Some of us have been saying it for years: achieving gender equity should not be the job of women alone. Indeed, it’s unlikely to happen unless men are deeply involved in driving the change, especially the men who are still the majority in many boardrooms and executive teams.
Why then, given the well-evidenced business benefits of balanced teams and organisations, is it hard for a lot of male executives and managers to engage with the issue? And what can be done about this?
Useful lessons emerged from an in-depth panel discussion last month at the Business School (formerly Cass), hosted by its Global Women’s Leadership Programme, whose Executive Board I chair.
Here’s my selection of highlights, first published by IWE in my regular column:
David Smith, co-author of ‘Good Guys: How men can be better allies for women in the workplace’, was clear on what the problem is when he responded to an incisive question from moderator Canan Kocabasoglu Hillmer, Director of the Programme.
‘The research shows most men think they’re doing everything they can to support and create equity in the workplace. The reality is that’s not the case,’ he said.
‘White middle-aged men don’t always have a good awareness of how people experience the workplace differently. The first part about being better allies and public advocates is developing an awareness of that. You should start by self-educating: read great books, attend events like today … look into your own workplace.’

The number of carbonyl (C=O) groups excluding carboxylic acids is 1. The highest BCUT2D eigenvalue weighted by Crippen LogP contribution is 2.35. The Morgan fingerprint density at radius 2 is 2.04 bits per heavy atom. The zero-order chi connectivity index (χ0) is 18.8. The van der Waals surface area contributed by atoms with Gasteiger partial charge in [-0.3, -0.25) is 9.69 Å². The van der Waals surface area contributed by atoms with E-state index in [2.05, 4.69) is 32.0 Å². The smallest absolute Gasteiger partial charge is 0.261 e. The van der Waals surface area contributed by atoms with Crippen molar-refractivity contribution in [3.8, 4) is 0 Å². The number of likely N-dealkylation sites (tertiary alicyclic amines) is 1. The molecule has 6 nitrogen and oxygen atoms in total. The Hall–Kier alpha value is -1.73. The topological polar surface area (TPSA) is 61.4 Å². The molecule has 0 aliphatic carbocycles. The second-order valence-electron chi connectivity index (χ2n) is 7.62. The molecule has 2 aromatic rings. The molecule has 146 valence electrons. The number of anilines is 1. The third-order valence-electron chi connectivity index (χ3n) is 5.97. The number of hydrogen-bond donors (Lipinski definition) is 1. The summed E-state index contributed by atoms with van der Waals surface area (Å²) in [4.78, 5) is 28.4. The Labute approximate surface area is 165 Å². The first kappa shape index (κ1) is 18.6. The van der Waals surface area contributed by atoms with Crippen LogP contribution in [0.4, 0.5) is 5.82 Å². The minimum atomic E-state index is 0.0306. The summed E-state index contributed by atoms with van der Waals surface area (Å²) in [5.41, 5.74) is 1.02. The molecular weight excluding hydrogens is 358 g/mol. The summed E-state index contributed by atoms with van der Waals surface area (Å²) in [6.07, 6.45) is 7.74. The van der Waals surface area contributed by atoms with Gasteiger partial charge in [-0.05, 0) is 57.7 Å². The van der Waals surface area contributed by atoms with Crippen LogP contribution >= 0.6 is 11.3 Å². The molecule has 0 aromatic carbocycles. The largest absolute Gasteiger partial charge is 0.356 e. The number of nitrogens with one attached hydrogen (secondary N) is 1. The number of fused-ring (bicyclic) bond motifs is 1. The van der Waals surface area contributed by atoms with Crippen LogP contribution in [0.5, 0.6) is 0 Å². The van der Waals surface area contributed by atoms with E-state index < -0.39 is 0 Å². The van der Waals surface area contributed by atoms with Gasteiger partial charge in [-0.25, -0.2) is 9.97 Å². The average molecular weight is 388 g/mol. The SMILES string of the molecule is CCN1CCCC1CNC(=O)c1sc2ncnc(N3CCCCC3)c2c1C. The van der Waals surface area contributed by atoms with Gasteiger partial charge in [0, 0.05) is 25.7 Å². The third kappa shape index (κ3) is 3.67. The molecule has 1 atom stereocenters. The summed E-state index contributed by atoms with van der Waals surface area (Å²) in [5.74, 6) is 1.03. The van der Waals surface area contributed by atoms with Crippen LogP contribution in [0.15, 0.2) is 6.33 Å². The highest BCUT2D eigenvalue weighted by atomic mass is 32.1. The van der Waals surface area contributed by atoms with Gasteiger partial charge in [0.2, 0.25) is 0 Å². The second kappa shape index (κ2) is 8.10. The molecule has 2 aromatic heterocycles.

Men often hold back from talking about the issue for fear of making mistakes, causing offence, or opening themselves up to personal and professional risk, especially in light of the ‘Me Too’ movement, he said.
Yet those conversations, however uncomfortable, are important. Research shows organisations in which men are actively involved alongside women achieve greater progress on gender equity. When men understand how women are experiencing the work environment, interventions like mentoring and career sponsorship are likely to run more smoothly and be more effective.
Smith advised men to ask permission to have a conversation, be thoughtful and humble about it, and provide some context. For example, say to a female colleague: ‘I’m trying to be a better ally. Would it be ok if I asked you about your experiences here? If there was one thing I could do more or less of this week, what would really help make a difference?’
Building relationships of trust with a few female colleagues enables men to have ‘gender confidantes’ who can provide support and feedback – such as telling them what it was they said that caused women at a meeting or event to roll their eyes, he said.
I would add that if men are not yet comfortable about even asking women to have these conversations, they could start by seeking out other men who are more at ease as gender equity advocates and talking with them. Growing numbers of men want to see equity at work, as the attendance at the event demonstrated.
Be intentional and persistent
Also speaking was Nikhil Rathi, Chief Executive of the Financial Conduct Authority, which regulates the financial sector. When he took the job last year, he made clear that diversity and inclusion would be a priority for the organisation and its engagement with the sector. ‘We expect to be using our powers progressively more in this area.’